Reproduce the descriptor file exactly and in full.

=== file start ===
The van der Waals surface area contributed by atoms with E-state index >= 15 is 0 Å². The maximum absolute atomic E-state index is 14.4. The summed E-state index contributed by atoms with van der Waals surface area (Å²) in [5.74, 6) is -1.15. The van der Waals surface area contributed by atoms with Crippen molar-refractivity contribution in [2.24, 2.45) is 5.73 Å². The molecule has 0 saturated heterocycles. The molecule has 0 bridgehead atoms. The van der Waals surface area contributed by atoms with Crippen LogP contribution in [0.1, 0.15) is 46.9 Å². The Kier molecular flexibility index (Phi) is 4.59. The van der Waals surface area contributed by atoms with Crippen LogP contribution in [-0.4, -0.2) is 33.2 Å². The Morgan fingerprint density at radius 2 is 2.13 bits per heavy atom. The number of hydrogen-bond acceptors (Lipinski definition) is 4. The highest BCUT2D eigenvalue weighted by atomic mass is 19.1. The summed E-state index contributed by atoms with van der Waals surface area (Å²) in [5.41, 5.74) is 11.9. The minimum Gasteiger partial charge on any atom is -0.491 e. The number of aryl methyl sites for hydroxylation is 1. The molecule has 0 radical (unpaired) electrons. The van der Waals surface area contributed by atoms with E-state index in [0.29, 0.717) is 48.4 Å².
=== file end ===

The van der Waals surface area contributed by atoms with E-state index >= 15 is 0 Å². The maximum absolute atomic E-state index is 14.4. The summed E-state index contributed by atoms with van der Waals surface area (Å²) in [5.74, 6) is -1.15. The van der Waals surface area contributed by atoms with Crippen molar-refractivity contribution in [2.24, 2.45) is 5.73 Å². The molecule has 0 saturated heterocycles. The molecule has 0 bridgehead atoms. The van der Waals surface area contributed by atoms with Crippen LogP contribution in [0.1, 0.15) is 46.9 Å². The Kier molecular flexibility index (Phi) is 4.59. The van der Waals surface area contributed by atoms with Crippen LogP contribution in [-0.4, -0.2) is 33.2 Å². The Morgan fingerprint density at radius 2 is 2.13 bits per heavy atom. The number of hydrogen-bond acceptors (Lipinski definition) is 4. The highest BCUT2D eigenvalue weighted by atomic mass is 19.1. The summed E-state index contributed by atoms with van der Waals surface area (Å²) in [5.41, 5.74) is 11.9. The minimum Gasteiger partial charge on any atom is -0.491 e. The number of aryl methyl sites for hydroxylation is 1. The molecule has 0 radical (unpaired) electrons. The van der Waals surface area contributed by atoms with E-state index in [0.29, 0.717) is 48.4 Å².